With the brand’s sales doubling month over month, strains on its factories and supply chain began to show.
“We only had one factory in China. We needed a backup plan,” says Price, noting that at least two to three factories working simultaneously were needed to ensure an uninterrupted supply.
Building relationships with the right factories – ones that met the brand’s quality and performance standards, however, was crucial. “Chinese factories always say ‘OK.’ If you want to work with a better factory, you have to sell them hard. They’ve got to believe in the brand too.”
Eventually MyPakage hired dedicated staff to oversee manufacturer relationships. “It costs a lot to send someone to China multiple times each year, but it’s so worth it.”
Having reinforced its supply chain, Price says the company plans to enter the U.K. and Germany in 2017, and has eyes on Italy as well.
Kirke says Canadian textile makers should embrace exporting, especially in light of the Canada-Europe Trade Agreement, which will eliminate a current 12 per cent tariff faced by Canadian manufacturers selling to Europe, but also scrap an 18 per cent duty on European imports into Canada.
“We will see more pressure in the domestic market; European competitors will be 18 per cent cheaper once the agreement is implemented. It is important for Canadian companies at the higher end of the market to increase their exports,” he says. “Higher-end products from Europe will have a much easier time accessing our market – Canadian firms need to respond.”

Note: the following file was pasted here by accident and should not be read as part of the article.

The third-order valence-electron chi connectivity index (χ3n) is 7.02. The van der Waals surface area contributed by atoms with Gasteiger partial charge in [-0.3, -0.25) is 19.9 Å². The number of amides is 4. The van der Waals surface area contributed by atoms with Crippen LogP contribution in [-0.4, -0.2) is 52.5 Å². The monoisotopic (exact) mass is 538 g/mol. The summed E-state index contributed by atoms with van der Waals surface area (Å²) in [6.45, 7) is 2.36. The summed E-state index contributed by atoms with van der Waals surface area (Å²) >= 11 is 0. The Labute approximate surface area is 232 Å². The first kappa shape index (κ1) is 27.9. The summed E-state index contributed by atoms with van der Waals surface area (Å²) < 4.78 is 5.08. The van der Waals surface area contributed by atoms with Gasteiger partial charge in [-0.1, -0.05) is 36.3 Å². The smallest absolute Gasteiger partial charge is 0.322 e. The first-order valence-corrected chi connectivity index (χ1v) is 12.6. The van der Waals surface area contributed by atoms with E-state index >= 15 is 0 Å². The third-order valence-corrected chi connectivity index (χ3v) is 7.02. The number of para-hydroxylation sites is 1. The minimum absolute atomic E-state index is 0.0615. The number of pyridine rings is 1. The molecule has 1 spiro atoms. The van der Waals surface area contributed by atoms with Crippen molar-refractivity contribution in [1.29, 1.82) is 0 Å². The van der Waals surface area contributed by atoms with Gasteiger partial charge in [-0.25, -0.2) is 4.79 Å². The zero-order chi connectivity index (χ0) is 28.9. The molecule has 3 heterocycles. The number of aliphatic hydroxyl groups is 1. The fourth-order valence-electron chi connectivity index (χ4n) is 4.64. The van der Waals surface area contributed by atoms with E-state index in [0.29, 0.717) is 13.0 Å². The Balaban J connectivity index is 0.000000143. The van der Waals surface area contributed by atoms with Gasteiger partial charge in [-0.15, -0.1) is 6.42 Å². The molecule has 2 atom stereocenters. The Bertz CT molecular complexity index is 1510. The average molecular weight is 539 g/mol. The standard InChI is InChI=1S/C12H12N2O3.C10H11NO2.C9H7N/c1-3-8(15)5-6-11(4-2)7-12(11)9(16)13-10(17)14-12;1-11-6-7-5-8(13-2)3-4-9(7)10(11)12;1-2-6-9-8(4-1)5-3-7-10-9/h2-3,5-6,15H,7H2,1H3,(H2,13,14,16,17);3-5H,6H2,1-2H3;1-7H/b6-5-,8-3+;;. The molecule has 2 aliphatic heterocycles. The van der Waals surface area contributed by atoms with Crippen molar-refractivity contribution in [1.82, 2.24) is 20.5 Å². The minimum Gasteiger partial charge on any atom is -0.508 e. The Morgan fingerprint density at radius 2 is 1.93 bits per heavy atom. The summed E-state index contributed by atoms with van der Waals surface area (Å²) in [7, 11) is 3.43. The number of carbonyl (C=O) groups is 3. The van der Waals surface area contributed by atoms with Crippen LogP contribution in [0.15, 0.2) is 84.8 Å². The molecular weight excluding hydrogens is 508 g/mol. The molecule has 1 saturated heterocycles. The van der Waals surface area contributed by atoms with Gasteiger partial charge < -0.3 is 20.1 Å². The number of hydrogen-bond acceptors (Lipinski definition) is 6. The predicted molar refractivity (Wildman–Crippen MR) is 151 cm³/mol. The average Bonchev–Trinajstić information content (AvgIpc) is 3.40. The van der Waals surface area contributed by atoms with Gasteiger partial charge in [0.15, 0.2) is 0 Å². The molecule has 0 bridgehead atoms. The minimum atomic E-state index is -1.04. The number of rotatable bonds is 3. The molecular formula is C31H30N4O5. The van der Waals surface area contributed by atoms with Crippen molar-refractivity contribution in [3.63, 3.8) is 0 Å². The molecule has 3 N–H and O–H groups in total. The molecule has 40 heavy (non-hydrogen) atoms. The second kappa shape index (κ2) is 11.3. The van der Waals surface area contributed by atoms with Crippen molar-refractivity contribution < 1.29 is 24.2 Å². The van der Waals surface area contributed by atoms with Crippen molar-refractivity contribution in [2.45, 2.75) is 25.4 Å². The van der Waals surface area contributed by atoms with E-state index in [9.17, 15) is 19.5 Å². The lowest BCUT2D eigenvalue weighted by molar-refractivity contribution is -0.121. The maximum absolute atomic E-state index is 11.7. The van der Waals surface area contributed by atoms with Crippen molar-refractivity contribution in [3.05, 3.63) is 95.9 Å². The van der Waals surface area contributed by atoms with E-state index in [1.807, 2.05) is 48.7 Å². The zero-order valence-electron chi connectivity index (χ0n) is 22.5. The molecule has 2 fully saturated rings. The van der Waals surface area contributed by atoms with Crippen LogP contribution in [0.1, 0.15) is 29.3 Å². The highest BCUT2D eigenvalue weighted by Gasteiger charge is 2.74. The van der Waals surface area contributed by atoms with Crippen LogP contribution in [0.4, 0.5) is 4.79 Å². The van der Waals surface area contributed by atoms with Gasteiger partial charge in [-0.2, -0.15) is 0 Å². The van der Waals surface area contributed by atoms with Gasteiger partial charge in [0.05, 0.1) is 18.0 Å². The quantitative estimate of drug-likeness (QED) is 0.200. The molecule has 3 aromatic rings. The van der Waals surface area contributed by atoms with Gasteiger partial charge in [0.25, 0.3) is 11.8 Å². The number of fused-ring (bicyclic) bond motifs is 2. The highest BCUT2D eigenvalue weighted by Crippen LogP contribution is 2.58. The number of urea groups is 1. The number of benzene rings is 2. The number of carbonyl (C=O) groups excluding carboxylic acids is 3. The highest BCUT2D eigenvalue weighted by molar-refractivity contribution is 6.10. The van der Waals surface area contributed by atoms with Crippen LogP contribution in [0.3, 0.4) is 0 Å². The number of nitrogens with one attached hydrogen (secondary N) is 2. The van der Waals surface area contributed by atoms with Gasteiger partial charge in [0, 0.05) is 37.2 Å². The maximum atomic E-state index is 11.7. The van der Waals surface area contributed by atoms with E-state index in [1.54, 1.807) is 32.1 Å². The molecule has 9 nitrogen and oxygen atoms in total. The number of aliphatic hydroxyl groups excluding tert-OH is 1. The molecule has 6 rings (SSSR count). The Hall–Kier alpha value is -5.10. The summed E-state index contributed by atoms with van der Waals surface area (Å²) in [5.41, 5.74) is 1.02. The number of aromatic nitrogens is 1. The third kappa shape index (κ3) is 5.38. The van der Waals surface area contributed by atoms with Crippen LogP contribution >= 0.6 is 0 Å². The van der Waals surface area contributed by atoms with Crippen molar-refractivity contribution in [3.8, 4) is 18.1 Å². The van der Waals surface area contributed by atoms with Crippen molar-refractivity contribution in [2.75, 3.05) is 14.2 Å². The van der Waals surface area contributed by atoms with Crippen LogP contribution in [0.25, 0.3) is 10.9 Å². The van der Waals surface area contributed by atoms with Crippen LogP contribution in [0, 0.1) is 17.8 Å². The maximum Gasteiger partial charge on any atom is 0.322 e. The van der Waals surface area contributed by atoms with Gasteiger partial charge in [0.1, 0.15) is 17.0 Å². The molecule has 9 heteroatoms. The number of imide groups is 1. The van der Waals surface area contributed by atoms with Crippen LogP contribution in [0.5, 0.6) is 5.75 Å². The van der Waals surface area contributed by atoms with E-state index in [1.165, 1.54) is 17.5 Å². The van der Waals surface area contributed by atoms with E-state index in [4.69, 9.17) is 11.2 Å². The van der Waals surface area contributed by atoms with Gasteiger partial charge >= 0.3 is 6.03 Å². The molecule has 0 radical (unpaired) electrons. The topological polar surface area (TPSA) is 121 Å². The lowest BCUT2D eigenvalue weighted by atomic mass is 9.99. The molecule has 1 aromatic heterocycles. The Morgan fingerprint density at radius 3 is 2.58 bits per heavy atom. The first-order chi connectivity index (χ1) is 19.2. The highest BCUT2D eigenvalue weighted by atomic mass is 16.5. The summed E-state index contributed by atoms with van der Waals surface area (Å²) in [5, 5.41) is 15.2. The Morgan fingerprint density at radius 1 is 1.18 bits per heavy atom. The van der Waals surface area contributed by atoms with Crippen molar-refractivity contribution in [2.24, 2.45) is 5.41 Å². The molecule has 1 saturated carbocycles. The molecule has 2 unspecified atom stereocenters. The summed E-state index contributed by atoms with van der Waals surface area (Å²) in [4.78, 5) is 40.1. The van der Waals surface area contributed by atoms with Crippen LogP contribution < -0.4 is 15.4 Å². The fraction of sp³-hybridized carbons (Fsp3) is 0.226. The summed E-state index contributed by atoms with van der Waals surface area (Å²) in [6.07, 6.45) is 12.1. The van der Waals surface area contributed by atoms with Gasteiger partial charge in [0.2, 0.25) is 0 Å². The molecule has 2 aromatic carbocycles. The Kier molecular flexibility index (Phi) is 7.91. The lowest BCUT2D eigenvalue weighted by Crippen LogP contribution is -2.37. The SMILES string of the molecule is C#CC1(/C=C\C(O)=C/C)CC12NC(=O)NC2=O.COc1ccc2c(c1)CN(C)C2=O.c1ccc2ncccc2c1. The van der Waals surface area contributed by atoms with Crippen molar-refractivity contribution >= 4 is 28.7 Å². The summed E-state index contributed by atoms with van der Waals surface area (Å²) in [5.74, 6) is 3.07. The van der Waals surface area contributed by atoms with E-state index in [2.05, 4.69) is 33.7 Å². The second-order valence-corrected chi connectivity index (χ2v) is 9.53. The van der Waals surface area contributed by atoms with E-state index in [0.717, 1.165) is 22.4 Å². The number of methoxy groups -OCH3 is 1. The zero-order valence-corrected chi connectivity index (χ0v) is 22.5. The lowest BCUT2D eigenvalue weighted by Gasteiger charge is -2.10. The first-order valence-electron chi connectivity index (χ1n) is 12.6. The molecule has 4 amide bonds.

For its part, MyPakage is no stranger to international risk mitigation.
“Protecting your brand and your IP are critical. Good patent lawyers charge large. They are in the markets. It’s a short-term hard hit, but if you go to sell the business one day, there is your payback,” says Price.
Given the rise of digital marketing, Price adds that protecting a firm’s website and URL are also critical. “Down the road that could be worth 40 per cent or more of your sales.”
For Price and MyPakage, the export journey continues to pays off, sometimes in unexpected ways.
“One of the best parts of international business is the cultural differences. The excitement builds as you prepare to launch. These global experiences bring the entire MyPakage team closer together. It’s a team effort to execute and build a global brand.”
More tips from MyPakage Co-Founder Dez Price
1. Find the right dealers. There are lots of dealers we could sell to, but you have to find the right ones who are aligned in terms of value. It has to work for both of you.
2. Be a motivator. Encourage your distributors to get to a certain level of sales, so they can benefit from economies of scale and efficiencies. You want them making money and feeling good about carrying the product. You’ve got to be a good listener.
3. Tune into local languages. ‘Hang tags’ in local languages are essential.
4. Know your duties. These vary country to country. Understand your full-cost model, so you know what you can make, but just as important what kinds of margins your distributors make.
5. Get it together. There are reasons why the people at the top of a company are from finance and operations. You need great product, but operationally you can either make or lose money fast. You need to have your ducks in a row.